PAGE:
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Australian mammals in steady decline even in large National Park

Kakadu National Park, one of the Australia’s “largest and best-resourced” protected areas, is experiencing a staggering decline in its small mammal population, according to a new study published in Wildlife Research. Spanning nearly 2 million hectares—larger than Fiji—the park lies in tropical northern Australia.

“This decline is catastrophic,” John Woinarski, lead author of the study and expert on Australian mammals, told “We know of no comparable case in the world of such rapid and severe decline of a large proportion of native species in a large conservation reserve.”

Over 13 years of surveying 19 small mammals in Kakadu National Park, Woinarski and his colleagues found a 71 percent decline in total individual animals and a 54 percent decline in the number of species appearing in each study area. In addition, the number of areas where not a single mammal was found jumped from 13 percent in 1996 to over half last year.

One of the studies declining species: the black-footed tree-rat (Mesembriomys gouldii). Photo by: Alaric Fisher.

Ten of the species surveyed showed significant decline with the hardest hit including the northern quoll, (Dasyurus hallucatus), fawn antechinus (Antechinus bellus, northern bandicoot (Isoodon macrourus), common brushtail possum (Trichosurus vulpecula), and the pale field-rat (Rattus tunneyi).

“A range of factors is contributing to the decline, but we haven’t yet been able to explicitly evaluate the relative impacts of each factor,” Woinarski says. “We have good evidence that part of the decline is due to current fire regime.” According to Woinarski a third to a half of the park is burnt every year. Invasive African grasses have also made fires in the area more intense.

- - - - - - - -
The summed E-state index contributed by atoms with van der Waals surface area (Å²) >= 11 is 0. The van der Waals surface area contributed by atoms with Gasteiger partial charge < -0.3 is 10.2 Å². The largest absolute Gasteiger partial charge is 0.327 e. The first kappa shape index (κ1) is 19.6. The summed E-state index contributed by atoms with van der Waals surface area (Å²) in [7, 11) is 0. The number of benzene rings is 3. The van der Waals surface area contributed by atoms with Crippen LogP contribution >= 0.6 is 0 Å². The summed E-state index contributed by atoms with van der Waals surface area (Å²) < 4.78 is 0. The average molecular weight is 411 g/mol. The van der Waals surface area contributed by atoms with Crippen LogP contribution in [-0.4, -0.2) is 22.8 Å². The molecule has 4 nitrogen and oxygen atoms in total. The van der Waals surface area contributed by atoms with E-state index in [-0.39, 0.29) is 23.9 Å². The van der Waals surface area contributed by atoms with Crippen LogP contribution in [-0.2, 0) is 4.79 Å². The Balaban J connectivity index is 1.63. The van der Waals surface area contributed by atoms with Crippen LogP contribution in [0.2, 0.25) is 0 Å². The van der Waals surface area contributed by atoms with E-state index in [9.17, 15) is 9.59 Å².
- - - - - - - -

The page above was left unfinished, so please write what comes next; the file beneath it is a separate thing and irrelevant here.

Woinarski points to other invasive species as another problem for the park, and Australia in general: “the introduced cane toad is responsible for almost all of the losses of the native carnivorous marsupial, the northern quoll (due to poisoning of the quoll during its predation attempt on the toad),” he says adding that “we strongly suspect that predation by feral cats is also heavily implicated [in the small mammal decline]. The rate and severity of decline suggests that disease may also be involved, but we have no direct evidence of that.”

Woinarski recommends that officials attempt to reduce the frequency of fires. In addition more research is needed to pinpoint exact causes behind the decline.

Biologists need to “clearly establish whether or not feral cats are the major driver of decline,” says Woinarski. “This can most clearly be done through experimental trials using large cat enclosure-fencing. But such fencing is relatively expensive circa 1 million Australian dollars.”

However, if conservationists and officials don’t work rapidly to address the issue, the decline could be a harbinger to extinction.

“Our modeling suggests that extinction is highly likely for some species,” says Woinarski with native rodents and medium sized marsupials most at risk.

The researches write in the paper that it is “disconcerting” that “many of the declining species are closely related in ecology or taxonomy to the mammal species that became extinct elsewhere in Australia over the period of ~1860–1960.” During that time 22 mammal species vanished in Australia.

CITATION: J.C.Z. Woinarski, M. Armstrong, K. Brennan, A. Fisher, A.D. Griffiths, B. Hill, D. J. Milne, C. Palmer, S. Ward, M. Watson, S. Winderlich and S. Young. Monitoring indicates rapid and severe decline of native small mammals in Kakadu National Park, northern Australia. Wildlife Research, 2010, 37, 116–126. Doi: 10.1071/WR09125.

Northern quoll. Illustration by: John Gould, 1863.

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